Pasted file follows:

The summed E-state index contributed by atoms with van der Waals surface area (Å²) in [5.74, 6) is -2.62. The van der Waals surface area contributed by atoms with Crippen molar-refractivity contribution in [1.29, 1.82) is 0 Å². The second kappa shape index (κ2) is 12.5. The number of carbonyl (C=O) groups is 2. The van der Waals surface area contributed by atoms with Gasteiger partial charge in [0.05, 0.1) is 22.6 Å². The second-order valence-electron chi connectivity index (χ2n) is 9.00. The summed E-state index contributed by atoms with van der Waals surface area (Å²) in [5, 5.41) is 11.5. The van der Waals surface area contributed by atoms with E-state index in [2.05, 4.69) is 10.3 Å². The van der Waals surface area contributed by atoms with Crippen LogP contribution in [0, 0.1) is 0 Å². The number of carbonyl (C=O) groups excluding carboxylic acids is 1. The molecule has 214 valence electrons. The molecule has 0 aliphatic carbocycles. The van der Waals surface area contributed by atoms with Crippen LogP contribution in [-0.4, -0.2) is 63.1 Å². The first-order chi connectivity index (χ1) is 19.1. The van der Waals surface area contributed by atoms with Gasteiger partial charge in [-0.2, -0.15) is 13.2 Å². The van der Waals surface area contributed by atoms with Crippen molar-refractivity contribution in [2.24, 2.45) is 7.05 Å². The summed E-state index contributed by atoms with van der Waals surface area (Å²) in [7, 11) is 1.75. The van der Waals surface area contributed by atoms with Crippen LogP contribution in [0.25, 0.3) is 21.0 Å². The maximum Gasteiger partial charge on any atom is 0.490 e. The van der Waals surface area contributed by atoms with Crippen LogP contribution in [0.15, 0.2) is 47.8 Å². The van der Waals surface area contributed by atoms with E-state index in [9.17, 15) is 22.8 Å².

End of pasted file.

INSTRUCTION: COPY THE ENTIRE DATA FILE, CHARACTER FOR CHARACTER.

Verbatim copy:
The summed E-state index contributed by atoms with van der Waals surface area (Å²) in [5.74, 6) is -2.62. The van der Waals surface area contributed by atoms with Crippen molar-refractivity contribution in [1.29, 1.82) is 0 Å². The second kappa shape index (κ2) is 12.5. The number of carbonyl (C=O) groups is 2. The van der Waals surface area contributed by atoms with Gasteiger partial charge in [0.05, 0.1) is 22.6 Å². The second-order valence-electron chi connectivity index (χ2n) is 9.00. The summed E-state index contributed by atoms with van der Waals surface area (Å²) in [5, 5.41) is 11.5. The van der Waals surface area contributed by atoms with E-state index in [2.05, 4.69) is 10.3 Å². The van der Waals surface area contributed by atoms with Crippen LogP contribution in [0, 0.1) is 0 Å². The number of carbonyl (C=O) groups excluding carboxylic acids is 1. The molecule has 214 valence electrons. The molecule has 0 aliphatic carbocycles. The van der Waals surface area contributed by atoms with Crippen LogP contribution in [-0.4, -0.2) is 63.1 Å². The first-order chi connectivity index (χ1) is 19.1. The van der Waals surface area contributed by atoms with Gasteiger partial charge in [-0.2, -0.15) is 13.2 Å². The van der Waals surface area contributed by atoms with Crippen molar-refractivity contribution in [2.24, 2.45) is 7.05 Å². The summed E-state index contributed by atoms with van der Waals surface area (Å²) in [7, 11) is 1.75. The van der Waals surface area contributed by atoms with Crippen LogP contribution in [0.25, 0.3) is 21.0 Å². The maximum Gasteiger partial charge on any atom is 0.490 e. The van der Waals surface area contributed by atoms with Crippen LogP contribution in [0.15, 0.2) is 47.8 Å². The van der Waals surface area contributed by atoms with E-state index in [9.17, 15) is 22.8 Å².